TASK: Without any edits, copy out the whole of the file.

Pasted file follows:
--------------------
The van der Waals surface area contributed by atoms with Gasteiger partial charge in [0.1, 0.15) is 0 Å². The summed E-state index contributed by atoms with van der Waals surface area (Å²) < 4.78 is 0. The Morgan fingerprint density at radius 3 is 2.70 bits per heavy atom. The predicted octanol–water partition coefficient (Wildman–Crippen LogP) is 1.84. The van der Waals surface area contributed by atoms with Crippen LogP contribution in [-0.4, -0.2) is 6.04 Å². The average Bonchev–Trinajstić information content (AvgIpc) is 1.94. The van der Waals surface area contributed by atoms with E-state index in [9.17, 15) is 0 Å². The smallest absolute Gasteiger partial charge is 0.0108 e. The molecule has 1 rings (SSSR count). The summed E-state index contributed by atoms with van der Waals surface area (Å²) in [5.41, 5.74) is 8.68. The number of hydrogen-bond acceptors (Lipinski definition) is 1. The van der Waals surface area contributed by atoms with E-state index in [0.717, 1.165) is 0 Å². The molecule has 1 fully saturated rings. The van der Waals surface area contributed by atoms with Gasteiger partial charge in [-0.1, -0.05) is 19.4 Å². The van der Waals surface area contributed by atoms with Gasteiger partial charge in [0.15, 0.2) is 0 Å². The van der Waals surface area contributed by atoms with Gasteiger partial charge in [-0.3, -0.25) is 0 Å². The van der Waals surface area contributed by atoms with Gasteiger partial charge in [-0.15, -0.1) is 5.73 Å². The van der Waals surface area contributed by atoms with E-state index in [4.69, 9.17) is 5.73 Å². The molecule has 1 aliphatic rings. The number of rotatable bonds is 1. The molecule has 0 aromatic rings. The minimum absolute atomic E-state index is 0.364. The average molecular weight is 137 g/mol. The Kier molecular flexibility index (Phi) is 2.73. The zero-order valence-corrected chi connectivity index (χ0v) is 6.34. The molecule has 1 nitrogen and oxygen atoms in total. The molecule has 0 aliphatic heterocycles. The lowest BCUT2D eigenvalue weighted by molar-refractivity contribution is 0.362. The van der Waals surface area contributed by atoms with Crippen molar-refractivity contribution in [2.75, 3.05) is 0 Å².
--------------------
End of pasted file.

The van der Waals surface area contributed by atoms with Gasteiger partial charge in [0.1, 0.15) is 0 Å². The summed E-state index contributed by atoms with van der Waals surface area (Å²) < 4.78 is 0. The Morgan fingerprint density at radius 3 is 2.70 bits per heavy atom. The predicted octanol–water partition coefficient (Wildman–Crippen LogP) is 1.84. The van der Waals surface area contributed by atoms with Crippen LogP contribution in [-0.4, -0.2) is 6.04 Å². The average Bonchev–Trinajstić information content (AvgIpc) is 1.94. The van der Waals surface area contributed by atoms with E-state index in [9.17, 15) is 0 Å². The smallest absolute Gasteiger partial charge is 0.0108 e. The molecule has 1 rings (SSSR count). The summed E-state index contributed by atoms with van der Waals surface area (Å²) in [5.41, 5.74) is 8.68. The number of hydrogen-bond acceptors (Lipinski definition) is 1. The van der Waals surface area contributed by atoms with E-state index in [0.717, 1.165) is 0 Å². The molecule has 1 fully saturated rings. The van der Waals surface area contributed by atoms with Gasteiger partial charge in [-0.1, -0.05) is 19.4 Å². The van der Waals surface area contributed by atoms with Gasteiger partial charge in [0.15, 0.2) is 0 Å². The van der Waals surface area contributed by atoms with Gasteiger partial charge in [-0.3, -0.25) is 0 Å². The van der Waals surface area contributed by atoms with Gasteiger partial charge in [-0.15, -0.1) is 5.73 Å². The van der Waals surface area contributed by atoms with E-state index in [4.69, 9.17) is 5.73 Å². The molecule has 1 aliphatic rings. The number of rotatable bonds is 1. The molecule has 0 aromatic rings. The minimum absolute atomic E-state index is 0.364. The average molecular weight is 137 g/mol. The Kier molecular flexibility index (Phi) is 2.73. The zero-order valence-corrected chi connectivity index (χ0v) is 6.34. The molecule has 1 nitrogen and oxygen atoms in total. The molecule has 0 aliphatic heterocycles. The lowest BCUT2D eigenvalue weighted by molar-refractivity contribution is 0.362. The van der Waals surface area contributed by atoms with Crippen molar-refractivity contribution in [2.75, 3.05) is 0 Å².